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I've been looking high and low to replace my Tascam US-122 interface with something that has a few more XLR Mic inputs. I need more than 2, but no more than 8. I've come across the Lexicon I-ONIX U42S which seems to fit my needs perfectly: 4 XLR Mic inputs, stereo out, MIDI I/O. Pretty bare-bones, really. It also comes in a form-factor that would look nice in front of my iMac.

The question is.. Is this thing any good? Does anyone on this forum have any first-hand experience with anything from the I-ONIX line that they'd like to share (good or bad)?

Here's a link to the product specs: http://www.lexiconp…"]Product: I-ONIX U42S | Lexicon Pro[/]="http://www.lexiconp…"]Product: I-ONIX U42S | Lexicon Pro[/]

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RemyRAD Thu, 11/10/2011 - 00:31

Yes, the violin teacher. Good, this unit is exactly what you need. Good or bad? Everything of this price range is of a similar sonic quality and that's perfectly adequate. Are your violin students going to sound better on this than another unit? No. But then my father didn't have a Stradivarius he had a Guadanini and that didn't keep him from attaining Concert Master for the Cleveland Orchestra. The same applies here. What you do need is a ribbon microphone for your violin students. This will give them a warm and lush quality more than any type of equipment could. And that ribbon microphone even if made in China would work nicely with this Lexicon unit. We don't need to get into esoteric discussions on variable impedance inputs or any of that other nonsense. You just need this warm lush quality of sound that ribbon microphones deliver. And you can get a Cascades Fat Head for under $200 and it's worth every penny. Especially to enhance the sound of your violin students. The Lexicon is from a company with a notable track record. It's also usually bundled with decent multitrack software that would generally cost $500 all by itself and has all of the tools in which you'd need to make your violin students sound the best they can be. The MIDI piano thing I'm not all that pleased to hear about but with good quality grand piano sample libraries it could actually be better than a cheap baby Steinway. So I may have been a little too terse in my previous post to you? Sorry about that. Sure I've used good German condenser microphones on violins. But that was also back in the days of analog tape when we needed them to "cut through" a little better. Now we have the clear, clean, bright and unforgiving sound of digital. And with that, we had to adjust the types of microphones we would've normally used to something a little warmer. That's another reason why ribbon microphones that all but disappeared in the 1980s has made a huge, HUGE, resurgence and reappearance. Most folks generally assume you have to have a condenser microphone to make a studio quality recording. That's an easy mistake to make. We are talking fine arts recordings here not rock 'n roll. For the string section on a rock 'n roll cut, I still certainly consider utilizing condenser microphones for just that kind of sound that they make. But for symphonic work, I love ribbons on violins. That or expensive high quality condenser microphones which your 3035, ain't. It's good for announcers. It's good for the overheads on rock 'n roll drums. It's good on rock 'n roll screamers. It ain't horrible on an entire orchestra. But close-up on a violin in a living room just isn't very flattering. So get the Lexicon along with its software and a ribbon microphone.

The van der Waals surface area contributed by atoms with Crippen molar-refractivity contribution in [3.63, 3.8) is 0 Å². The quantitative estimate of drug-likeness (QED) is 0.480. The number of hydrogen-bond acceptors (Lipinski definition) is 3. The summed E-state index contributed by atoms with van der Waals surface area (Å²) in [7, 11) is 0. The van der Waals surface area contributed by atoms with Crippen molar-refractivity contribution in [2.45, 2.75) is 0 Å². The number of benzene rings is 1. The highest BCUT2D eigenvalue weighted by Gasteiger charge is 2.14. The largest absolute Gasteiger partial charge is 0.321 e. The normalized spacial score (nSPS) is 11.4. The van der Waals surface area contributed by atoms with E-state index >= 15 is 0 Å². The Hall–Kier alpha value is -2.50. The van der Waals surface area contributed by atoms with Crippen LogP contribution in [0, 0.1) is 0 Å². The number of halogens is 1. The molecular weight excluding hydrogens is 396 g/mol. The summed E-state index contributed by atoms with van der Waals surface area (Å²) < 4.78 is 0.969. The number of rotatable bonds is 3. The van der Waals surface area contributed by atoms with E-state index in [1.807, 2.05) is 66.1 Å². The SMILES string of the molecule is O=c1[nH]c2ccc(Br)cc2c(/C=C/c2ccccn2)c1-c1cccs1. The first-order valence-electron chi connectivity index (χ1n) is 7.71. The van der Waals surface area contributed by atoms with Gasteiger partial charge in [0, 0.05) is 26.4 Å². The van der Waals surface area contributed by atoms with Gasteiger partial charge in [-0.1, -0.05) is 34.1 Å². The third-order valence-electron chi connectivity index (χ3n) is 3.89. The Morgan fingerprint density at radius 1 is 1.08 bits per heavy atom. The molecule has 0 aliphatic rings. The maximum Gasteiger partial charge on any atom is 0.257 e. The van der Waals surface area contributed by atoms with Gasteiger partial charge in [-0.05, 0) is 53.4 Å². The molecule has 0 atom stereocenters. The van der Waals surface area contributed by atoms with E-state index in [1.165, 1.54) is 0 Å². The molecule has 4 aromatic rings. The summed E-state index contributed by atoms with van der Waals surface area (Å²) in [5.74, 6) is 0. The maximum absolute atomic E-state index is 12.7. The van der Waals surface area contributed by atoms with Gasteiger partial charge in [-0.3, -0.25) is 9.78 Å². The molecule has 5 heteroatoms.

Violinists kid
Mx. Remy Ann David